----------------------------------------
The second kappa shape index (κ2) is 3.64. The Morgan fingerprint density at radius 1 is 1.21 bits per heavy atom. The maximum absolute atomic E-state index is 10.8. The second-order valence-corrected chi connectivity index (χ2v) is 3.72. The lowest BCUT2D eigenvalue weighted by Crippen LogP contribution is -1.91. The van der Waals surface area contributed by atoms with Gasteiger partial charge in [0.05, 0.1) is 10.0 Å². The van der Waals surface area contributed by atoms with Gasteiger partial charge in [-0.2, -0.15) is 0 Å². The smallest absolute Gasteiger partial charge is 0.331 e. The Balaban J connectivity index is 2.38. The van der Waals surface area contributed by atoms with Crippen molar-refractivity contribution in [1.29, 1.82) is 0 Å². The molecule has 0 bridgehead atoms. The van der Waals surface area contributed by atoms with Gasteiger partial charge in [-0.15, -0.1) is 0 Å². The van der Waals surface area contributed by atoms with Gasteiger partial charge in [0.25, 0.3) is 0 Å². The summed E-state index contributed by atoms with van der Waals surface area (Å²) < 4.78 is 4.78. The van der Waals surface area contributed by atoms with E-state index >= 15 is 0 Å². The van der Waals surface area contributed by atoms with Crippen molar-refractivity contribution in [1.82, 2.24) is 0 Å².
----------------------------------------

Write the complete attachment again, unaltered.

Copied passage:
The second kappa shape index (κ2) is 3.64. The Morgan fingerprint density at radius 1 is 1.21 bits per heavy atom. The maximum absolute atomic E-state index is 10.8. The second-order valence-corrected chi connectivity index (χ2v) is 3.72. The lowest BCUT2D eigenvalue weighted by Crippen LogP contribution is -1.91. The van der Waals surface area contributed by atoms with Gasteiger partial charge in [0.05, 0.1) is 10.0 Å². The van der Waals surface area contributed by atoms with Gasteiger partial charge in [-0.2, -0.15) is 0 Å². The smallest absolute Gasteiger partial charge is 0.331 e. The Balaban J connectivity index is 2.38. The van der Waals surface area contributed by atoms with Crippen molar-refractivity contribution in [1.29, 1.82) is 0 Å². The molecule has 0 bridgehead atoms. The van der Waals surface area contributed by atoms with Gasteiger partial charge in [-0.15, -0.1) is 0 Å². The van der Waals surface area contributed by atoms with Gasteiger partial charge in [0.25, 0.3) is 0 Å². The summed E-state index contributed by atoms with van der Waals surface area (Å²) < 4.78 is 4.78. The van der Waals surface area contributed by atoms with E-state index >= 15 is 0 Å². The van der Waals surface area contributed by atoms with Crippen molar-refractivity contribution in [1.82, 2.24) is 0 Å².